wherein the first material comprises SióGeóC, wherein the carbon is greater than or equal to one atomic percent; and
wherein the selective etchant is KOHóH2O.
16. The integrated circuit of claim 14,
wherein the first material comprises SióGeóC, wherein the carbon is less than or equal to one atomic percent; and
wherein the selective etchant is KOHóH2O.
17. The integrated circuit of claim 12,
wherein the first material comprises Si;
wherein the second material comprises SióGe or SióGeóC; and
wherein the selective etchant comprises TMAH or HNA.
Description
RELATED APPLICATION

The subject matter of this application is related to the subject matter in a co-pending non-provisional application by the same inventors as the instant application and filed on the same day as the instant application entitled, ďFabricating Structures Using Chemo-Mechanical Polishing and Chemically-Selective Endpoint Detection,Ē having serial No. 09/900,299 and filing date Jul. 5,2001.

GOVERNMENT LICENSE RIGHTS

This invention was made with United States Government support under Grant Nos. N00014-93-C-0114 and N00014-96-0219 awarded by the Office of Naval Research. The United States Government has certain rights in the invention.

BACKGROUND

1. Field of the Invention

The present invention relates to the process of manufacturing structures on a silicon substrate. More specifically, the present invention relates to devices created through a process that uses chemically-selective endpoint detection to fabricate structures on a silicon substrate.

2. Related Art

The dramatic advances in computer system performance during the past 20 years can largely be attributed to improvements in the processes that are used to fabricate integrated circuits. By making use of the latest processes, integrated circuit designers can presently integrate computing systems comprised of hundreds of millions of transistors onto a single semiconductor die which is a fraction of the size of a human fingernail.

This integrated circuit fabrication technology is also being used to fabricate Micro-Electro-Mechanical Systems (MEMs), such as microscopic motors and other types of actuators, that are invisible to the unaided human eye, and which have dimensions measured in fractions of microns.

A typical fabrication process builds structures through successive cycles of layer deposition and subtractive processing, such as etching. As the dimensions of individual circuit elements (or MEMs structures) continues to decrease, it is becoming necessary to more tightly control the etching operation. For example, in a typical etching process, etching is performed for an amount of time that is estimated by taking into account the time to etch through a layer to reach an underlying layer, and the time to overetch into the underlying layer. However, this process can only be controlled to +/−100 Angstroms, which can be a problem in producing Heterojunction Bipolar Transistors (HBTs), in which some layers may only be only hundreds of Angstroms thick.

Furthermore, conventional etching processes that indiscriminately etch all exposed surfaces are not well-suited to manufacture some finely detailed MEMs structures that require tighter control over subtractive processing operations.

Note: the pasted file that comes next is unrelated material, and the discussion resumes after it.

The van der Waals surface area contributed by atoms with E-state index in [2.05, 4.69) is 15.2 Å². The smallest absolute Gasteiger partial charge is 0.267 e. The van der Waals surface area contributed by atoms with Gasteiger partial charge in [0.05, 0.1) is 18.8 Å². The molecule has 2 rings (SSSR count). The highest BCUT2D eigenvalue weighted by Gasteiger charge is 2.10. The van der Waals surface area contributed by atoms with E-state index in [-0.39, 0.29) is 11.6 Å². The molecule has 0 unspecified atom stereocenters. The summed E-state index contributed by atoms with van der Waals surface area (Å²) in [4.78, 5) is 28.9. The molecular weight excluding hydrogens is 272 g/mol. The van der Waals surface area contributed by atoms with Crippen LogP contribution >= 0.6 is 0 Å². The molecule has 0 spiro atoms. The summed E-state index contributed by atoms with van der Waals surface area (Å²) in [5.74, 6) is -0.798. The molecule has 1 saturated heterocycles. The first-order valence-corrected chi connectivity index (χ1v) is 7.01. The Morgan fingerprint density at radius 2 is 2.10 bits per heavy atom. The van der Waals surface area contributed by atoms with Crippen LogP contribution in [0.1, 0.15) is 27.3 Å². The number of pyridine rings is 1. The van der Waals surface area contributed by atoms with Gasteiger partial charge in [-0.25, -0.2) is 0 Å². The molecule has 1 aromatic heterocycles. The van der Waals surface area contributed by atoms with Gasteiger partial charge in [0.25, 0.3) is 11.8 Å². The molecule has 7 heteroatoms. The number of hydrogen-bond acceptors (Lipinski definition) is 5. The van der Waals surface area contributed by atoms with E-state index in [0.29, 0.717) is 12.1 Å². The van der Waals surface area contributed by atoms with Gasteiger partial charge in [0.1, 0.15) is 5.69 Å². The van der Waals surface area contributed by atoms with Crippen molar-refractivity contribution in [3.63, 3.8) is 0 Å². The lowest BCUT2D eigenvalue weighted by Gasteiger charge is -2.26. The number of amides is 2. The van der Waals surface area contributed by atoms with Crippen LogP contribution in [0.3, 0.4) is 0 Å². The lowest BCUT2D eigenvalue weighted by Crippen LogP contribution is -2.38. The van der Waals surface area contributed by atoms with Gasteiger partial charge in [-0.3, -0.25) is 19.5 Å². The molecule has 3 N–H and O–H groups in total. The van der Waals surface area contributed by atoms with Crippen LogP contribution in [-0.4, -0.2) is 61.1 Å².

What is needed is a process and an apparatus that facilitates selective etching to form a structure on a silicon or other substrate.

SUMMARY

One embodiment of the present invention provides a process for selective etching during semiconductor manufacturing. The process starts by receiving a silicon substrate with a first layer composed of a first material, which is covered by a second layer composed of a second material. The process then performs a first etching operation that etches some but not all of the second layer, so that a portion of the second layer remains covering the first layer. Next, the system performs a second etching operation to selectively etch through the remaining portion of the second layer using a selective etchant. The etch rate of the selective etchant through the second material is faster than an etch rate of the selective etchant through the first material, so that the second etching operation etches through the remaining portion of the second layer and stops at the first layer.

In one embodiment of the present invention, the etch rate of the first etching operation through the second material is substantially equal to the etch rate of the first etching operation through the first material.

In one embodiment of the present invention, the first etching operation is a reactive ion etch.

In one embodiment of the present invention, receiving the silicon substrate involves receiving the first layer, and depositing the second layer over the first layer. It also involves applying a photoresist layer over the second layer, exposing the photoresist layer through a mask, and developing the exposed photoresist layer. In this way, portions of the photoresist layer defined by the mask are removed, so that corresponding portions of the second layer are uncovered for subsequent etching.

In one embodiment of the present invention, the second layer is an epitaxial layer.

In one embodiment of the present invention, the first material comprises SióGe or SióGeóC, the second material comprises Si, and the selective etchant comprises KOH.

In one embodiment of the present invention, the first material comprises SióGeóC, wherein the carbon is approximately one atomic percent, the second material comprises Si, and the selective etchant is KOHóH2O.

In one embodiment of the present invention, the first material comprises Si, the second material comprises SióGe or SióGeóC, and the selective etchant comprises TMAH or HNA.

In one embodiment of the present invention, the second layer includes one or more silicon and/or polysilicon layers.